Tue | Dec 1, 2020

A question of feasibility - Stewart, Mansingh discuss practicality of resuming RSPL in July

Published:Thursday | May 14, 2020 | 12:00 AMRachid Parchment/Assistant Sports Editor
Cavalier FC’s Dwayne Atkinson leaps to control the ball during a Red Stripe Premier League match against UWI at the UWI Mona Bowl on Sunday, February 23.

It’s a beautiful, warm, sunny Sunday afternoon in July, and the Red Stripe Premier League (RSPL) is set for a resumption after roughly four months suspended because of the COVID-19 pandemic.

The football fraternity, consisting of players, coaches, club administrators, fans, and pundits are all happy to have live sports again. As far as the football fraternity is concerned, if this comes to fruition as planned by the Premier League Clubs Association (PLCA), a common good would have been achieved.

The association’s vice-chairman, Carvel Stewart, recently told The Gleaner that to have a safe resumption of the league, the body would have to ensure that venues are protected. This would mean matches being played without spectators, observing proper hygiene and other health protocols, and giving each team adequate notice of a resumption so that they can prepare accordingly. Stewart also said that he would be paying attention to what is taking place in Europe, especially the Bundesliga, which starts this weekend, to see what other practices they have that could be implemented locally.

Before the RSPL can be resumed, all players would have had to be tested for the novel coronavirus before they can be cleared for action. This process would not be unique to Jamaican football as that is also expected to happen across Europe’s major leagues such as the German Bundesliga, England’s Premiership, Italy’s Serie A, and Spain’s LaLiga, who have all worked to resume action as early as possible this summer. Bundesliga players would be tested on the day before games and also at another time in the week. Would such a process be unethical because the rest of society would be deprived of limited testing kits, which would now be used on footballers?


Dr Akshai Mansingh, a sports physician and University of the West Indies Faculty of Sports dean, says this is not necessarily so as it would depend on the type of testing kits used.

He says that there are two types of kits that could be used: one that checks for antibodies and another done by swabbing for saliva. But he says neither test is without issues.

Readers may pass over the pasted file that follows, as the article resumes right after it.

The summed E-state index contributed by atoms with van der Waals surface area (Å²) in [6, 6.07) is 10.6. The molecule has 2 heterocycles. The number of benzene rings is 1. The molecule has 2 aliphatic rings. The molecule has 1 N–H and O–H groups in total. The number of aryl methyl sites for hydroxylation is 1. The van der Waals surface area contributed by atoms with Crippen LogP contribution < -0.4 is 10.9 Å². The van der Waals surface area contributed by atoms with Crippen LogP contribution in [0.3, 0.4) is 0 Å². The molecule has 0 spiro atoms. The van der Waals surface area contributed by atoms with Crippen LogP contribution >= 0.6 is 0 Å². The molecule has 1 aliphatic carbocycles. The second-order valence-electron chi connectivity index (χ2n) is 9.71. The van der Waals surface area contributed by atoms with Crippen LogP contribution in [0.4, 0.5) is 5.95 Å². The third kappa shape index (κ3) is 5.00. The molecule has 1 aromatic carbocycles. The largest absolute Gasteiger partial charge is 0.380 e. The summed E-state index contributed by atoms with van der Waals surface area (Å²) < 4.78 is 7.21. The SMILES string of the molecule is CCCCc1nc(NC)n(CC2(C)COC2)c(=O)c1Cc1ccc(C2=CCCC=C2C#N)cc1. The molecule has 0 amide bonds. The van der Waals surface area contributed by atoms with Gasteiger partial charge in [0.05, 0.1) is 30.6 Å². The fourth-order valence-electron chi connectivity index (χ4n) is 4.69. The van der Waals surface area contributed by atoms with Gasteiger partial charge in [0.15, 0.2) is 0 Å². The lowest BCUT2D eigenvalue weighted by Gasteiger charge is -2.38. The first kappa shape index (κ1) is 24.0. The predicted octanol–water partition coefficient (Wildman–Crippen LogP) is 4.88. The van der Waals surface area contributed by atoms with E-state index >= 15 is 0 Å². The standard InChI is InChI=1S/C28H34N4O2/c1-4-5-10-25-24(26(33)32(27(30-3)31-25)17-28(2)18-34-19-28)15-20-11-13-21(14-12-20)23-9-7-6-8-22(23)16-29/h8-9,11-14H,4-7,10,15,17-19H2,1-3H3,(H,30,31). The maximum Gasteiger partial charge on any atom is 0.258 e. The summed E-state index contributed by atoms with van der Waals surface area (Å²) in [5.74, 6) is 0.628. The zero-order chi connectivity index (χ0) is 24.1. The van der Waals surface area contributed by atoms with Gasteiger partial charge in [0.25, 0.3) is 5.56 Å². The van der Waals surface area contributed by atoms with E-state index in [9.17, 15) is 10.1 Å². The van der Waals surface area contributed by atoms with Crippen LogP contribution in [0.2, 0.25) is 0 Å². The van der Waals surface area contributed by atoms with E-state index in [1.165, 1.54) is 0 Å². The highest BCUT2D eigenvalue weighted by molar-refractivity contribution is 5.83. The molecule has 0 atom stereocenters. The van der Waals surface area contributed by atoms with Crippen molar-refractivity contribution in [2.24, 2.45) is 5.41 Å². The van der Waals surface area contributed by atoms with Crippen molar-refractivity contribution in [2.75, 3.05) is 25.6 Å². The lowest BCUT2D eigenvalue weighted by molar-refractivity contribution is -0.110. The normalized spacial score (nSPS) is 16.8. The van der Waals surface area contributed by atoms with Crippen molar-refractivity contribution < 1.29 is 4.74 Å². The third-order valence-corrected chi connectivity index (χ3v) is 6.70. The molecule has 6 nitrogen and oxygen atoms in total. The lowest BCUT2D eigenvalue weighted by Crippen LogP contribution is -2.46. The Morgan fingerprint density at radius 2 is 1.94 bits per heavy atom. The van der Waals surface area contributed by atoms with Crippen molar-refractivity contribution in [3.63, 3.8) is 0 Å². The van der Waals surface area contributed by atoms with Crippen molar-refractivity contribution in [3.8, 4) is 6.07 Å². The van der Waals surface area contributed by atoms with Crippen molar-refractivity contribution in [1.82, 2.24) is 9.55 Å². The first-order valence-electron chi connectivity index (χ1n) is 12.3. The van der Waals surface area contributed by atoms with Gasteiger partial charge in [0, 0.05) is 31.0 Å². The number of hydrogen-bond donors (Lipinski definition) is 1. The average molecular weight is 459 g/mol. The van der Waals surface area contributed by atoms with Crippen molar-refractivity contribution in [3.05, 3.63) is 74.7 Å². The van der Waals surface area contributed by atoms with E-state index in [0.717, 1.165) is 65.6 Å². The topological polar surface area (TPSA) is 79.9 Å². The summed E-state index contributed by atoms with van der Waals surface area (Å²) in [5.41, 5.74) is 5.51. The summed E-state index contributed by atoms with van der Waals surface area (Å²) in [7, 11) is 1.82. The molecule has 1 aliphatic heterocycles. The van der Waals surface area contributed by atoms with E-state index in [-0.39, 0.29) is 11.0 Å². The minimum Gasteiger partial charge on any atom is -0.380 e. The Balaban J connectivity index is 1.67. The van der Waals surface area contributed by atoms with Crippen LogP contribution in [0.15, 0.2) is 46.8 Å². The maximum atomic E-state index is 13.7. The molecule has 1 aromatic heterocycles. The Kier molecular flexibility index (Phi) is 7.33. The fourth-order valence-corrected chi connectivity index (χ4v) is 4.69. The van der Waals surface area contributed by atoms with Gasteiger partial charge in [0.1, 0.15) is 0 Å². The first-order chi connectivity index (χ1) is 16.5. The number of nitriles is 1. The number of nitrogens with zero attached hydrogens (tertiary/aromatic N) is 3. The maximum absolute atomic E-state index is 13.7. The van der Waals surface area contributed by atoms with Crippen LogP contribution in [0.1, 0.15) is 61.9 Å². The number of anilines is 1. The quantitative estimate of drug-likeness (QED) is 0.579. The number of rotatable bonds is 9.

“What antibodies show is if you have had exposure to the virus in the past, and these are available outside of the government system,” Mansingh says. “The thing is, there are many different types, with varying reliability.

“The swabs are available privately, too, but it’s only a government lab that processes it. Those are the ones that are harder to get in limited supply.

“The antibodies one can be used outside of the ones in limited supply that we have.”

Stewart says that the PLCA would want to test players ahead of the league’s resumption but admits that it may be difficult to do this on a game-by-game basis.

“Some of the things being discussed [by the wider public] are incongruous,” he said. “We are either going to try to return our country to some semblance of productivity in whatever area in which we’re involved or we’re not. Are we gonna just shut down and wait to die?”

Stewart says that it is important to attempt to “keep football alive” as a game being played is not just for the sake of having sports, but it helps to sustain the economy through various personnel such as club staff, security, and vendors who would be working on each match day. He says that whatever decision that is finalised by the PLCA would have to be arrived at based also on what safeguards the Government would have put in place by then. However, he is in full agreement with FIFA’s plan to allow five substitutions per team in each game when football resumes wide-scale. Another idea he proposed is placing more water bottles on the sidelines so that players can hydrate more often and spit less.

But Mansingh says a July resumption is far too soon, especially if league organisers are gauging their actions on what is happening in Europe.

“Europe has gone through its peak already,” he said. “We’re still in the middle somewhere.”

“They are talking about isolating the players, and so on [In Europe]. Unless you’re gonna house local players somewhere and isolate them to play matches, it might be a bit trickier.”

The Bundesliga resumes this weekend while Serie A is preparing for resumption on June 13. LaLiga and the Premiership are also looking to continue their games in June.